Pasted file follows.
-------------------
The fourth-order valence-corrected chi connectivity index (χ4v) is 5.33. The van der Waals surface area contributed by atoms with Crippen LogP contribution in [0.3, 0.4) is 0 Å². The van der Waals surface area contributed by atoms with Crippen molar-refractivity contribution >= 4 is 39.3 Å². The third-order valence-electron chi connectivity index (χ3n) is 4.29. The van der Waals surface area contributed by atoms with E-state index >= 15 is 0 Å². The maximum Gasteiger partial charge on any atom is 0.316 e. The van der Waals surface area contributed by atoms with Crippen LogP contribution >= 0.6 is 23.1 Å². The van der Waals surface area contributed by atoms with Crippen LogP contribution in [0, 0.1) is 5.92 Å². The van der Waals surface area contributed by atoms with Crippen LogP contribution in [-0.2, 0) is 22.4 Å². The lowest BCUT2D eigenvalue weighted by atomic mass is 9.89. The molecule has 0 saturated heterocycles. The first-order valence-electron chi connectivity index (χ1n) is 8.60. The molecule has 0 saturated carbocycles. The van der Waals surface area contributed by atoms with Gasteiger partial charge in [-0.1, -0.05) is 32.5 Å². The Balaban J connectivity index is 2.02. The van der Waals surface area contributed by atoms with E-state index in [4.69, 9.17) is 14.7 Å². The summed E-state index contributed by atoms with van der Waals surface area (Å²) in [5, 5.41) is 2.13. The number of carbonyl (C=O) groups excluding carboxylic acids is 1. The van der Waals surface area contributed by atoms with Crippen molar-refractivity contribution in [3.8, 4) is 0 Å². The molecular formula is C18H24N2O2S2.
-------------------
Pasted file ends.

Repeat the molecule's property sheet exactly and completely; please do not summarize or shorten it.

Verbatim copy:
The fourth-order valence-corrected chi connectivity index (χ4v) is 5.33. The van der Waals surface area contributed by atoms with Crippen LogP contribution in [0.3, 0.4) is 0 Å². The van der Waals surface area contributed by atoms with Crippen molar-refractivity contribution >= 4 is 39.3 Å². The third-order valence-electron chi connectivity index (χ3n) is 4.29. The van der Waals surface area contributed by atoms with E-state index >= 15 is 0 Å². The maximum Gasteiger partial charge on any atom is 0.316 e. The van der Waals surface area contributed by atoms with Crippen LogP contribution >= 0.6 is 23.1 Å². The van der Waals surface area contributed by atoms with Crippen LogP contribution in [0, 0.1) is 5.92 Å². The van der Waals surface area contributed by atoms with Crippen LogP contribution in [-0.2, 0) is 22.4 Å². The lowest BCUT2D eigenvalue weighted by atomic mass is 9.89. The molecule has 0 saturated heterocycles. The first-order valence-electron chi connectivity index (χ1n) is 8.60. The molecule has 0 saturated carbocycles. The van der Waals surface area contributed by atoms with Gasteiger partial charge in [-0.1, -0.05) is 32.5 Å². The Balaban J connectivity index is 2.02. The van der Waals surface area contributed by atoms with E-state index in [4.69, 9.17) is 14.7 Å². The summed E-state index contributed by atoms with van der Waals surface area (Å²) in [5, 5.41) is 2.13. The number of carbonyl (C=O) groups excluding carboxylic acids is 1. The van der Waals surface area contributed by atoms with Crippen molar-refractivity contribution in [3.8, 4) is 0 Å². The molecular formula is C18H24N2O2S2.